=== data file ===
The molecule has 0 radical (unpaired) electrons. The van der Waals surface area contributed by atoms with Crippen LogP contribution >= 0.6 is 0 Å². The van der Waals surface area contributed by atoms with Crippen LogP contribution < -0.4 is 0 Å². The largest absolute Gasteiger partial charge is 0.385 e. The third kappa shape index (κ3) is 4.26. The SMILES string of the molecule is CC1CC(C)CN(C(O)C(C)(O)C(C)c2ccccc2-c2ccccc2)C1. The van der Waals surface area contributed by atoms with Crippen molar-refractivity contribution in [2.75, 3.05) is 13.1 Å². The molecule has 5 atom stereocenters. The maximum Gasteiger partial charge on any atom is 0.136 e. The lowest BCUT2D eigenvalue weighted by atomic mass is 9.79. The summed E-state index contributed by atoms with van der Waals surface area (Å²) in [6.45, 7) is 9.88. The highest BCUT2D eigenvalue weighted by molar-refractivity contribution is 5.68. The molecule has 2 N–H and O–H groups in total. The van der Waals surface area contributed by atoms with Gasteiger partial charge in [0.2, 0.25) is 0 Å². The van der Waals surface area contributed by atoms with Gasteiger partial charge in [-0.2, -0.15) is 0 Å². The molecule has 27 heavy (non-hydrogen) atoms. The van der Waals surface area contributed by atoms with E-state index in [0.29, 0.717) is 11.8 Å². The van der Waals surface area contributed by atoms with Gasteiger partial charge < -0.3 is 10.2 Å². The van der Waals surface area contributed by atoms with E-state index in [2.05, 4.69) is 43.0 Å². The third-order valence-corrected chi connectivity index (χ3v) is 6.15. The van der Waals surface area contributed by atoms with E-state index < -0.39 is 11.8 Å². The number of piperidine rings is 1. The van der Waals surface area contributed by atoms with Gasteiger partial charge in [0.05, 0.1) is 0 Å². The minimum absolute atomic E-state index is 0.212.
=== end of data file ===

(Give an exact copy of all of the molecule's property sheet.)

The molecule has 0 radical (unpaired) electrons. The van der Waals surface area contributed by atoms with Crippen LogP contribution >= 0.6 is 0 Å². The van der Waals surface area contributed by atoms with Crippen LogP contribution < -0.4 is 0 Å². The largest absolute Gasteiger partial charge is 0.385 e. The third kappa shape index (κ3) is 4.26. The SMILES string of the molecule is CC1CC(C)CN(C(O)C(C)(O)C(C)c2ccccc2-c2ccccc2)C1. The van der Waals surface area contributed by atoms with Crippen molar-refractivity contribution in [2.75, 3.05) is 13.1 Å². The molecule has 5 atom stereocenters. The maximum Gasteiger partial charge on any atom is 0.136 e. The lowest BCUT2D eigenvalue weighted by atomic mass is 9.79. The summed E-state index contributed by atoms with van der Waals surface area (Å²) in [6.45, 7) is 9.88. The highest BCUT2D eigenvalue weighted by molar-refractivity contribution is 5.68. The molecule has 2 N–H and O–H groups in total. The van der Waals surface area contributed by atoms with Gasteiger partial charge in [0.2, 0.25) is 0 Å². The van der Waals surface area contributed by atoms with Gasteiger partial charge in [-0.2, -0.15) is 0 Å². The molecule has 27 heavy (non-hydrogen) atoms. The van der Waals surface area contributed by atoms with E-state index in [0.29, 0.717) is 11.8 Å². The van der Waals surface area contributed by atoms with Gasteiger partial charge < -0.3 is 10.2 Å². The van der Waals surface area contributed by atoms with E-state index in [2.05, 4.69) is 43.0 Å². The third-order valence-corrected chi connectivity index (χ3v) is 6.15. The van der Waals surface area contributed by atoms with E-state index < -0.39 is 11.8 Å². The number of piperidine rings is 1. The van der Waals surface area contributed by atoms with Gasteiger partial charge in [0.05, 0.1) is 0 Å². The minimum absolute atomic E-state index is 0.212.